The ins and outs of raising children with hypoxic-ischemic encephalopathy (HIE) can sometimes seem daunting, but careful planning can help make things a little bit easier. Each child with HIE has unique needs, depending on the severity of their brain damage and the associated conditions they experience. Beyond receiving care for medical concerns, it’s important that children with HIE and other disabilities have equal opportunities to play, learn, laugh, and have fun. Ensuring these opportunities are available and accessible may require foresight and flexibility.
Although each child’s situation is different, there are some general caretaking considerations to keep in mind when it comes to daily living with HIE:
- Home modifications: Children with disabilities, especially those who use assistive equipment like walkers and wheelchairs, may not be able to access all parts and features of a standard house. Many parents decide to make home modifications. On our home modifications page, you can learn more about how to determine what types of modification your child may require, as well as information on programs that can help them be more affordable.
- Record-keeping: Parents of children with HIE may want to keep careful records of their child’s progress and setbacks, in order to evaluate the effectiveness of various care strategies. This includes documenting medical appointments and treatments, as well as information about special education, financing, and more. On this page, we provide a few tips on how to organize these notes and ensure that you have access to all the relevant information.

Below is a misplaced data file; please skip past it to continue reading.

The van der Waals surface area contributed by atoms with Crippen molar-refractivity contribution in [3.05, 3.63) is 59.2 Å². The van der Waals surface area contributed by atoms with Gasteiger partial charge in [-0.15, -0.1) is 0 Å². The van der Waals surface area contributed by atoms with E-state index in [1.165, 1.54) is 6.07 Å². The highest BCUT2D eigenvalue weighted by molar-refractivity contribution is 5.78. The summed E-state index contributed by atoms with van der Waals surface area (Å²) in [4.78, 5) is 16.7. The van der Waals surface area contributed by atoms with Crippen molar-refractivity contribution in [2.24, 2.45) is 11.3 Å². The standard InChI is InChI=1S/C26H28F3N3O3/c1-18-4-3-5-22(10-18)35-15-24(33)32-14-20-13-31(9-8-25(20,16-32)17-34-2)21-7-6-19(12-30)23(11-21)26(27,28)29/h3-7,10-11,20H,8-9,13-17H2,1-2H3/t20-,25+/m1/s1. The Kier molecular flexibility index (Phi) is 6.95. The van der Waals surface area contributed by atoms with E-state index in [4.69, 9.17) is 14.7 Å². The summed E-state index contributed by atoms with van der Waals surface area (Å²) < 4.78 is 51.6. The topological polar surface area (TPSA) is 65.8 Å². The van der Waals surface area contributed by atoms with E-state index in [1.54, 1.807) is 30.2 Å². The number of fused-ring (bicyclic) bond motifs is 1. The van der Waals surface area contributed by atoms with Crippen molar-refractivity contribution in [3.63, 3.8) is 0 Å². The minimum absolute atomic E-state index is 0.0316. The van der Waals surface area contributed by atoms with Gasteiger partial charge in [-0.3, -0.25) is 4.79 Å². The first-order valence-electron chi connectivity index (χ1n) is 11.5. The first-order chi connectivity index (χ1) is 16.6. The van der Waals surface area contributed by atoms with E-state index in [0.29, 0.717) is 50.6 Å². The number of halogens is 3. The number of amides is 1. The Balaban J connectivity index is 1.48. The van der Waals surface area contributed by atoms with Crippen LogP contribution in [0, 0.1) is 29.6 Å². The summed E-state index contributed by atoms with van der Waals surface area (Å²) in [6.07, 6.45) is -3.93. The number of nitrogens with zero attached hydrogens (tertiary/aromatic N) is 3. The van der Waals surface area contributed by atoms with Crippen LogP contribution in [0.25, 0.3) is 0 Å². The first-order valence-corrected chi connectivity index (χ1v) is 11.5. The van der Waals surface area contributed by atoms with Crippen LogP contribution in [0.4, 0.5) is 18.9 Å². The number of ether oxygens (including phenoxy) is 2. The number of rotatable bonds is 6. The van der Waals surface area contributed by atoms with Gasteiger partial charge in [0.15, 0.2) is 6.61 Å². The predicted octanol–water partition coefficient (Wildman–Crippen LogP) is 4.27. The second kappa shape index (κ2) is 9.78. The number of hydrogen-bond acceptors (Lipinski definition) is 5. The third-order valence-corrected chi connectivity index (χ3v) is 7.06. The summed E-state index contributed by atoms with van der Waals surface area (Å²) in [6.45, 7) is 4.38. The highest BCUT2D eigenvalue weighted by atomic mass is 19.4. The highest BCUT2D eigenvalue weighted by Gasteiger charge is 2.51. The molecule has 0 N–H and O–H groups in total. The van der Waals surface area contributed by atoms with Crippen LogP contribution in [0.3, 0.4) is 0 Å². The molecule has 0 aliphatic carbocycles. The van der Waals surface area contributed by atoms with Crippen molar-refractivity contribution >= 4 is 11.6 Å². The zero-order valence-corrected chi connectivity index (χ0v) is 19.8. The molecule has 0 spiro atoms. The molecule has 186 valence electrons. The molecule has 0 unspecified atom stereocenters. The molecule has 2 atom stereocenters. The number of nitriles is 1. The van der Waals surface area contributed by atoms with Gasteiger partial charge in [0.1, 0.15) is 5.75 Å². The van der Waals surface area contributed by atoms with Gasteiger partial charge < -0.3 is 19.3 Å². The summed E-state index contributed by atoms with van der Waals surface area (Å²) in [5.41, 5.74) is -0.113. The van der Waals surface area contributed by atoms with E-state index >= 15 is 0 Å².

- Communication: Children with HIE may have communication difficulties stemming from intellectual impairments, hearing problems, or speech and language disorders. On this page, we discuss augmentative and alternative communication systems (AACs) and other solutions.
- Hobbies and activities: Having hobbies and participating in fun activities can help children develop skills related to social interaction, language use, fine and gross motor function, and cognitive/emotional development. Here, we list just a few types of activities that children with HIE and other disabilities may enjoy.
- Socialization: Children with HIE may have limitations or delays in socialization, the process by which they form their own identity and learn social skills and norms. Here, we provide information on the importance of socialization, as well as how to maximize your child’s social experiences.
- Health and fitness: Basic health and fitness is important to everyone, including children with disabilities. On this page, we focus on exercise, diet, and sleep as they relate to children with HIE.
- Personal hygiene and grooming: Some children may easily pick up habits like brushing their teeth and combing their hair. Others may struggle to complete these tasks, or be resistant to hygiene and grooming routines due to sensory processing issues.
- Eating, nutrition, and meal planning: Children with HIE may have difficulty eating due to dysphagia, dysfunction in the esophageal or gastrointestinal muscles, or for other reasons. Here, we discuss interventions that can help children with HIE eat comfortably, as well as alternative forms of food intake such as feeding tubes. We also discuss digestive health, nutrition, and meal planning.